The World Health Organization 2011 Global Tuberculosis Control report has indicated that, for the first time in two decades, there is a decline in Tuberculosis (TB) epidemic, with great evidence from China, India and seventeen African countries including Kenya and Tanzania.
The 16th global report on TB Published by using data reported by 198 countries that account for 99% of world TB cases was announced by WHO epidemiologist in Washington, yesterday.
The report showed that the number of people who fell ill with TB cases dropped to 8.8 million in 2010 after reaching its peak at 9 million in 2005 while TB death fell to 1.4 million in 2010 from 1.8 in 2003.
‘Fewer people are dying of TB and fewer people are falling ill. This is a cause for celebration’, U.N Secretary, Ban Ki-moon said.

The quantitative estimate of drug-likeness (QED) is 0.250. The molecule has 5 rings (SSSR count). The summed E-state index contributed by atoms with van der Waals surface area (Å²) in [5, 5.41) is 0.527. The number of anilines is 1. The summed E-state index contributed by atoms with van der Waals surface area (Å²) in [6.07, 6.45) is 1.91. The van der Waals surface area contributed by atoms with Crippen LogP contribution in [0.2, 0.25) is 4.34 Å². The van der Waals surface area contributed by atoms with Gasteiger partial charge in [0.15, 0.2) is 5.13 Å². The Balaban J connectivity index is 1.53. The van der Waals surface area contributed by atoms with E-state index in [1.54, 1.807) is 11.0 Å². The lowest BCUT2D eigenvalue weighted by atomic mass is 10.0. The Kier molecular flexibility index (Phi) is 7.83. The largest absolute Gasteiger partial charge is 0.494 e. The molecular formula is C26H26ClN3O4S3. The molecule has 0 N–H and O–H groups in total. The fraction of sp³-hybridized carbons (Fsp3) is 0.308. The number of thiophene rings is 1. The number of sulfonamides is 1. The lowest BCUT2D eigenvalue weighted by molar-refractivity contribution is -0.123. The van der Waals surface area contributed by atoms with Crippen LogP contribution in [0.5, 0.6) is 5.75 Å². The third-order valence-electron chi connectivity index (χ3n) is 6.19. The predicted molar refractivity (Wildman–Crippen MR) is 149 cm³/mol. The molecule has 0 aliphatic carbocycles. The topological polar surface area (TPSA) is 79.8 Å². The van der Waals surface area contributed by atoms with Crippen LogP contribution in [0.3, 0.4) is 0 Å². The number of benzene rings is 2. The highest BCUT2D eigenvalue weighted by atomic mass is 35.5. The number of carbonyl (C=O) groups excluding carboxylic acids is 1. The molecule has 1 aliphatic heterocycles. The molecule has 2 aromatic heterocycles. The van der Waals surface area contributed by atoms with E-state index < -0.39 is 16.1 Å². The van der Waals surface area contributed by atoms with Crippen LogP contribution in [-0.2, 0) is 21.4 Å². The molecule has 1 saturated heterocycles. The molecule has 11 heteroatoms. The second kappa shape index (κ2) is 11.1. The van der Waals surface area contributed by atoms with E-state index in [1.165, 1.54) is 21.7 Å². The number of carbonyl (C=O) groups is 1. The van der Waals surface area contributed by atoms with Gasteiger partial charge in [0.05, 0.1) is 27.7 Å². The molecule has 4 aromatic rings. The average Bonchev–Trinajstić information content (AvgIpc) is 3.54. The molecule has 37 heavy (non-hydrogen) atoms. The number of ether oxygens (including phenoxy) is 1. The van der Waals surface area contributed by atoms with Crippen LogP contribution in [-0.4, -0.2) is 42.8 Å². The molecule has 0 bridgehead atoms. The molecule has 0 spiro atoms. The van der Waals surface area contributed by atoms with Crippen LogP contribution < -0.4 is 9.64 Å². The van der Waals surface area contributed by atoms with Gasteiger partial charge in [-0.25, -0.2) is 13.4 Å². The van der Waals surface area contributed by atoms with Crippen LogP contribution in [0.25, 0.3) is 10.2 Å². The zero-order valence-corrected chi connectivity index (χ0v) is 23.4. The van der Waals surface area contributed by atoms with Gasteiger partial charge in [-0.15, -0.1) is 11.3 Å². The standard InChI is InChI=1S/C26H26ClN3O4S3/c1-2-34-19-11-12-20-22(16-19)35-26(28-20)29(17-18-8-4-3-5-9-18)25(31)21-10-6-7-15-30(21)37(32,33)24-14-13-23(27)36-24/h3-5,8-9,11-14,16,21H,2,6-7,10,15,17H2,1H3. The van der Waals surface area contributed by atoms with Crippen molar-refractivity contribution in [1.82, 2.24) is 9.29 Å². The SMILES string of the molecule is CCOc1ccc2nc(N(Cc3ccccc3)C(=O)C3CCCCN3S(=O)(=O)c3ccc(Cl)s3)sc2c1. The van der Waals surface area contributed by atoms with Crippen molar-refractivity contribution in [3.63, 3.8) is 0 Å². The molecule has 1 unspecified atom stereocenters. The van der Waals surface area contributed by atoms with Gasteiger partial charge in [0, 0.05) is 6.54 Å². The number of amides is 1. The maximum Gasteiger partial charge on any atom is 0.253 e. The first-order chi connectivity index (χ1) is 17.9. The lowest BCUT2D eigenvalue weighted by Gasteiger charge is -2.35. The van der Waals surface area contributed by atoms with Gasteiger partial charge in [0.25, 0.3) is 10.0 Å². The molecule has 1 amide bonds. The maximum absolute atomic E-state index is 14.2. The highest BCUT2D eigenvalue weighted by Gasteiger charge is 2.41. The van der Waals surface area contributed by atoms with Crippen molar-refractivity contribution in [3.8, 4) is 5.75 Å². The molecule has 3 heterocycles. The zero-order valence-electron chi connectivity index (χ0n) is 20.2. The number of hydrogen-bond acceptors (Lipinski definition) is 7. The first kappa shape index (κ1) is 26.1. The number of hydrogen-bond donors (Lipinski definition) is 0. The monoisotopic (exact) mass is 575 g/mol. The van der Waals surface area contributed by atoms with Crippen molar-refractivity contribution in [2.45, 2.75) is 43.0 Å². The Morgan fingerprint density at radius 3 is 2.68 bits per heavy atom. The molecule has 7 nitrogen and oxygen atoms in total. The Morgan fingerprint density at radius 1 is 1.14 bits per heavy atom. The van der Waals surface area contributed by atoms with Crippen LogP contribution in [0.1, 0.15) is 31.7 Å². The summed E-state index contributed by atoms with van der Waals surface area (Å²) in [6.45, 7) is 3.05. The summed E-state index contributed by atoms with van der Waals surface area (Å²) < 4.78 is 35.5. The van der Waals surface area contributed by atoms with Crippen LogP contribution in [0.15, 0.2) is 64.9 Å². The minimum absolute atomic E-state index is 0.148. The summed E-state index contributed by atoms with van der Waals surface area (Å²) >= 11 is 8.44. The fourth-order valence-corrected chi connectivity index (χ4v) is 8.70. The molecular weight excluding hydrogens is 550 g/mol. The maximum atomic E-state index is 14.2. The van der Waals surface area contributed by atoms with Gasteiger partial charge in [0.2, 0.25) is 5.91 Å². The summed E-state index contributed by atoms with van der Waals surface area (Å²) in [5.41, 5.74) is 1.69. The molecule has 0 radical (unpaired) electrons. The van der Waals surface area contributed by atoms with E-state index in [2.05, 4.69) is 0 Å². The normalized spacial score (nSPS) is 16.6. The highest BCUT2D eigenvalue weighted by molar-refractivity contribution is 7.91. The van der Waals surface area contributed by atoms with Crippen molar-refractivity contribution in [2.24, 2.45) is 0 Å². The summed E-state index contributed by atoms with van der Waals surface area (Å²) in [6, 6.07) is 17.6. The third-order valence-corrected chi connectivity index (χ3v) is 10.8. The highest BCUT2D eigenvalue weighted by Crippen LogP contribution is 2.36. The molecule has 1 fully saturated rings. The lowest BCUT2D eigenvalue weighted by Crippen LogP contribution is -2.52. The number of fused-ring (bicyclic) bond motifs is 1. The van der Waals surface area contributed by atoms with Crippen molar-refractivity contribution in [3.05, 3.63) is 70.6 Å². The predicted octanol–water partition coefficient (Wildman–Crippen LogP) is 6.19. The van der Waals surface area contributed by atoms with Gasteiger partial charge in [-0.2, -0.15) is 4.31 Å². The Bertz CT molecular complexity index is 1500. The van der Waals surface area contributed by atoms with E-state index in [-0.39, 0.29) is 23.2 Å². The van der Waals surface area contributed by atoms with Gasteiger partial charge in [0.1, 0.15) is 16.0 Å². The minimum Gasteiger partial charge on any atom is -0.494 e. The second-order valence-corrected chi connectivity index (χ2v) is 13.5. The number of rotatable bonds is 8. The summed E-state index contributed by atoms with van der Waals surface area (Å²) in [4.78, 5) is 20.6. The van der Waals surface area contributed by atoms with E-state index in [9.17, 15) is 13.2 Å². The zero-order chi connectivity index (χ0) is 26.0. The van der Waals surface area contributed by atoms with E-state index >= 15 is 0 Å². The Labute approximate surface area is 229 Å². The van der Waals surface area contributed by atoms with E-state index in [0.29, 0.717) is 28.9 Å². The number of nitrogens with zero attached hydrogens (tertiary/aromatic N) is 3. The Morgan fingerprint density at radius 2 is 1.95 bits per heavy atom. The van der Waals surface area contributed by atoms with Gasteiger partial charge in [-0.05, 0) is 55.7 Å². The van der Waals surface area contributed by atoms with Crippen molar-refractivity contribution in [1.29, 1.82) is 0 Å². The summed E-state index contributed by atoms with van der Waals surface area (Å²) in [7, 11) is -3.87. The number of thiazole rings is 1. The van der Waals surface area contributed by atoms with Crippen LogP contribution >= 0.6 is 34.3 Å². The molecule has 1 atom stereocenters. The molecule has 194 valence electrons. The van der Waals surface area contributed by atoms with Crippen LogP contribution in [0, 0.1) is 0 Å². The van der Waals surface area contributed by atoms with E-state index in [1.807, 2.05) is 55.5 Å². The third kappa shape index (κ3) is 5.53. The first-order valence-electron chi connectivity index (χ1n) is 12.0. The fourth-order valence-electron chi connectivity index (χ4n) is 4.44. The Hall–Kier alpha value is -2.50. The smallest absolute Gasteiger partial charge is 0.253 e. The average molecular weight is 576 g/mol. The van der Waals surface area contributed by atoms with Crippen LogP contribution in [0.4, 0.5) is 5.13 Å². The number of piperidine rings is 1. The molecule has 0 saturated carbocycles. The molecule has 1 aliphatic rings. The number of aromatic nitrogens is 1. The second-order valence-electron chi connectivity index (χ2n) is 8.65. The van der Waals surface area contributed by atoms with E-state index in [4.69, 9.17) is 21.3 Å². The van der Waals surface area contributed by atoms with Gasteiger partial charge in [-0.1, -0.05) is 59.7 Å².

The report also indicated a global decline of 40% within 1990 and 2010.
In 2010, 1.1 million living with HIV develop TB with 82% of them Africans.
Much of the progress in Africa are seen in Tanzania and Kenya where burden of TB is estimated to have been declining much in the last decade.
“We are seeing a significant benchmark in the control of the epidemic. This is a sign that the commitment and investment in TB has paid off,” said Mario Bariglione, Head of WHO, Stop TB Department.
Established in 2001, the Stop TB Department by WHO in partnership with International organization, countries, donors from the public and private sectors as well as NGO and Governmental organization to establish a world free of TB and eliminate TB as a public health problem.
To enjoy a better tomorrow, a clarion call is therefore made to African government and leaders to put more effort in combating TB.